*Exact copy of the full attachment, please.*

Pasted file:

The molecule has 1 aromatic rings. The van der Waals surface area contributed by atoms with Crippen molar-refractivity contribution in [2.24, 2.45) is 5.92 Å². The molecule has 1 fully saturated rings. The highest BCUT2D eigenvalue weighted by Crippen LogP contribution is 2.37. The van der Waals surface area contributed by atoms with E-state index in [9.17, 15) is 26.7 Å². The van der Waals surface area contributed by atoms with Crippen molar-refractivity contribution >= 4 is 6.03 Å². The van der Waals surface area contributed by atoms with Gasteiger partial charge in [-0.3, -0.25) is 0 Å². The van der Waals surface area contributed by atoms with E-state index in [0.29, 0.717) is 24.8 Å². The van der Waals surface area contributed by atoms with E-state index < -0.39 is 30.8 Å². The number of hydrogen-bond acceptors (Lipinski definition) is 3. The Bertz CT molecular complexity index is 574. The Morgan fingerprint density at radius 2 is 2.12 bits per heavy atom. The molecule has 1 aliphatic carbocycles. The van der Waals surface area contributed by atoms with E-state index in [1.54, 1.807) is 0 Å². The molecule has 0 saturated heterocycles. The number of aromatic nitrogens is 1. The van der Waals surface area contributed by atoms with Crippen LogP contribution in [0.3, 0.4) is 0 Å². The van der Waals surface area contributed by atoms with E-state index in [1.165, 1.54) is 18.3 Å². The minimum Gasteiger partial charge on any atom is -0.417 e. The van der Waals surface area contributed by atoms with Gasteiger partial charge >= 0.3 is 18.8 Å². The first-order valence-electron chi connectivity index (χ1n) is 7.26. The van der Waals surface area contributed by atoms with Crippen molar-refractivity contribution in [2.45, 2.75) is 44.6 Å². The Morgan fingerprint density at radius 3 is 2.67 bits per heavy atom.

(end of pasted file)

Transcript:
The molecule has 1 aromatic rings. The van der Waals surface area contributed by atoms with Crippen molar-refractivity contribution in [2.24, 2.45) is 5.92 Å². The molecule has 1 fully saturated rings. The highest BCUT2D eigenvalue weighted by Crippen LogP contribution is 2.37. The van der Waals surface area contributed by atoms with E-state index in [9.17, 15) is 26.7 Å². The van der Waals surface area contributed by atoms with Crippen molar-refractivity contribution >= 4 is 6.03 Å². The van der Waals surface area contributed by atoms with Gasteiger partial charge in [-0.3, -0.25) is 0 Å². The van der Waals surface area contributed by atoms with E-state index in [0.29, 0.717) is 24.8 Å². The van der Waals surface area contributed by atoms with E-state index < -0.39 is 30.8 Å². The number of hydrogen-bond acceptors (Lipinski definition) is 3. The Bertz CT molecular complexity index is 574. The Morgan fingerprint density at radius 2 is 2.12 bits per heavy atom. The molecule has 1 aliphatic carbocycles. The van der Waals surface area contributed by atoms with E-state index in [1.54, 1.807) is 0 Å². The molecule has 0 saturated heterocycles. The number of aromatic nitrogens is 1. The van der Waals surface area contributed by atoms with Crippen LogP contribution in [0.3, 0.4) is 0 Å². The van der Waals surface area contributed by atoms with E-state index in [1.165, 1.54) is 18.3 Å². The minimum Gasteiger partial charge on any atom is -0.417 e. The van der Waals surface area contributed by atoms with Gasteiger partial charge >= 0.3 is 18.8 Å². The first-order valence-electron chi connectivity index (χ1n) is 7.26. The van der Waals surface area contributed by atoms with Crippen molar-refractivity contribution in [2.45, 2.75) is 44.6 Å². The Morgan fingerprint density at radius 3 is 2.67 bits per heavy atom.